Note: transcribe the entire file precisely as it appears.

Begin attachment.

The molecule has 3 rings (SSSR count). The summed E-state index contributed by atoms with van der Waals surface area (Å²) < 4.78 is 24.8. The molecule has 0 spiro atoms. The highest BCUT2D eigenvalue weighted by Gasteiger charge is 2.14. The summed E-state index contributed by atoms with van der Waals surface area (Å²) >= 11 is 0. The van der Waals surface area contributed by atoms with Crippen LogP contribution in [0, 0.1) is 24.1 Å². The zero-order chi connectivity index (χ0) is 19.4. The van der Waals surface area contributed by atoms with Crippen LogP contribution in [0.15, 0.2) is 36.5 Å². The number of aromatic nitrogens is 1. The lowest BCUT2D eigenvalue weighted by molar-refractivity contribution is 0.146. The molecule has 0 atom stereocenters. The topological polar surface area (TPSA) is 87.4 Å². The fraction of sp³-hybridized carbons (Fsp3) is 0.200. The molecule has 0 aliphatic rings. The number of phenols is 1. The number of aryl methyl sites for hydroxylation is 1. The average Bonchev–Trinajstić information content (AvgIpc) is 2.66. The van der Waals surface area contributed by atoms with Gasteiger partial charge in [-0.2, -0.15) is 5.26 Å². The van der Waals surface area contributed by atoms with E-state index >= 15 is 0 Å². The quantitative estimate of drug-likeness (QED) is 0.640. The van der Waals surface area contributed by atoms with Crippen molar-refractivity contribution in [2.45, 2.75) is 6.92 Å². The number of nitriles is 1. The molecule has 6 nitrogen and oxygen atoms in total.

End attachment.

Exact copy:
The molecule has 3 rings (SSSR count). The summed E-state index contributed by atoms with van der Waals surface area (Å²) < 4.78 is 24.8. The molecule has 0 spiro atoms. The highest BCUT2D eigenvalue weighted by Gasteiger charge is 2.14. The summed E-state index contributed by atoms with van der Waals surface area (Å²) >= 11 is 0. The van der Waals surface area contributed by atoms with Crippen LogP contribution in [0, 0.1) is 24.1 Å². The zero-order chi connectivity index (χ0) is 19.4. The van der Waals surface area contributed by atoms with Crippen LogP contribution in [0.15, 0.2) is 36.5 Å². The number of aromatic nitrogens is 1. The lowest BCUT2D eigenvalue weighted by molar-refractivity contribution is 0.146. The molecule has 0 atom stereocenters. The topological polar surface area (TPSA) is 87.4 Å². The fraction of sp³-hybridized carbons (Fsp3) is 0.200. The molecule has 0 aliphatic rings. The number of phenols is 1. The number of aryl methyl sites for hydroxylation is 1. The average Bonchev–Trinajstić information content (AvgIpc) is 2.66. The van der Waals surface area contributed by atoms with Gasteiger partial charge in [-0.2, -0.15) is 5.26 Å². The van der Waals surface area contributed by atoms with E-state index >= 15 is 0 Å². The quantitative estimate of drug-likeness (QED) is 0.640. The van der Waals surface area contributed by atoms with Crippen molar-refractivity contribution in [2.45, 2.75) is 6.92 Å². The number of nitriles is 1. The molecule has 6 nitrogen and oxygen atoms in total.